Chicago Tribune's Philip Hersh is contending that Alissa Czisny was propped up by the program components score at the U.S. Nationals. I'm not necessarily going to argue, although I liked the outcome. Hersh points out that Czisny only landed three triples in the free skate, which is pretty much unheard of these days. Here is what else he has to say:
All five of Czisny's presentation scores were between 7.21 and 7.89. Other than Mirai Nagasu, who had two scores over 7 while she finished fifth in the free skate, Czisny was the only skater with any 7s.
Does it look as if the judges decided beforehand that the graceful, elegant Czisny would get 7s, even if she skated like a hippopotamus?
I say yes, because Czisny simply lost the usual high quality of her skating after she fell on a triple lutz jump and reduced the next planned triple jump to a double. She plowed through the spins and footwork that followed without the effortless elegance that can make her skating special.
For all that, I was not outraged by the result, even if the judges overscored Czisny, 21, enough to make her PCS scores more than six points higher than any of the next three overall finishers -- Rachael Flatt, 16, Caroline Zhang, 15 and Ashley Wagner, 17, (who won the free skate).
He is obviously saying they scored her based on how she usually performs PCS and not how she performed on Saturday night. He concludes, though, that nobody really clearly beat her. So....what is the problem here? I dunno.
Unsurprisingly, Hersh also has some harsh words for Johnny Weir, who was lobbying to make the world team despite his terrible performances at nationals. For a recap, Johnny was sick for a lot of November and December. But it should be added that one of the illnesses (the one where he had to go to a Korean hospital) was not from a competition, but from Korean champ Yu-Na Kim's charity ice show (and I have no idea if he was paid for it).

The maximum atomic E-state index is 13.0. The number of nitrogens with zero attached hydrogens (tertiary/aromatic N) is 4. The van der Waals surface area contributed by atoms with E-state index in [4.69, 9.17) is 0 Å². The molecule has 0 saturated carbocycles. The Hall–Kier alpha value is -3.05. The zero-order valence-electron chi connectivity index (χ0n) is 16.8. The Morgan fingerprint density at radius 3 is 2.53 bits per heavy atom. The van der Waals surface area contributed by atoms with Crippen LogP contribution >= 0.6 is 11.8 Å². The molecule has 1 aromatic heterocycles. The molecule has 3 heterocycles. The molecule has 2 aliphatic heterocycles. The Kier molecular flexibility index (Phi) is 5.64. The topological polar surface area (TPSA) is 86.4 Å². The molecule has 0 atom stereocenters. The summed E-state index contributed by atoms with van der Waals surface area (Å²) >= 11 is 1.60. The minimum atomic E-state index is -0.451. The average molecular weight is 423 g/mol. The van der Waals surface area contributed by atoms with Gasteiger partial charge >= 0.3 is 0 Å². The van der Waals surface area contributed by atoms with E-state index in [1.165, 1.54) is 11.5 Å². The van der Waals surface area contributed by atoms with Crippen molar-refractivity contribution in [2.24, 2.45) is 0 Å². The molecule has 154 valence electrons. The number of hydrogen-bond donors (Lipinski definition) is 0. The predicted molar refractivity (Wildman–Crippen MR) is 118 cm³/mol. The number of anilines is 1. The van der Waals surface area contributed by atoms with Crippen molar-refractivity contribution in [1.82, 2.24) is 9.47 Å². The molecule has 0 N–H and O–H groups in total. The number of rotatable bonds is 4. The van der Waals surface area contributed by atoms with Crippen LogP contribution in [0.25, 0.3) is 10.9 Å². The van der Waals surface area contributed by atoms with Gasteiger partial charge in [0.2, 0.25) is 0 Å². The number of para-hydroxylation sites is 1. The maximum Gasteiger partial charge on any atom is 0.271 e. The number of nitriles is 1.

The three-time U.S. champion all but begged U.S. Figure Skating's international committee to give him a place on the world team, as rules alllow, despite thoroughly lackluster skating at the national championships. Weir argued that his past record and experience should trump everyone but Jeremy Abbott and Evan Lysacek.
The committee said no, giving the place to Brandon Mroz, who finished second and deserved it far more than Weir.
For two weeks, Weir has let everyone know how hard it was to prepare since getting so sick at a Christmas show in South Korea that he said left him in a hospital with an IV in his arm.
``It's an unenviable position when you're feeling the worst you've ever felt in your life, trying to prepare for something so important,'' Weir said.
But it apparently wasn't important enough for Weir to skip a payday at a Christmas show in South Korea.
The argument against Weir is later complicated in the article with an absolutely ridiculous comparison to Michael Jordan, who had the flu and still went out and scored 48 points in the NBA Finals. Um, apples to oranges, much? I am sure it must be hard for someone like Weir to come back from a dramatic weight loss brought on by illness. I also think he wasn't ready for this competition, and there's no reason the judges should have chosen him over the top three finishers. It's not like he would get the spot over Lysacek, and Mroz had the skate of his young career, while Weir has had one problem after another this season. I am quite sad to see Weir not on the team though, and I have to be honest that I don't blame him for actively lobbying for a spot. Hopefully, he will come back from this the way he came back from disappointments in 2006 and 2007 - even stronger and with more focus (think 2008 season).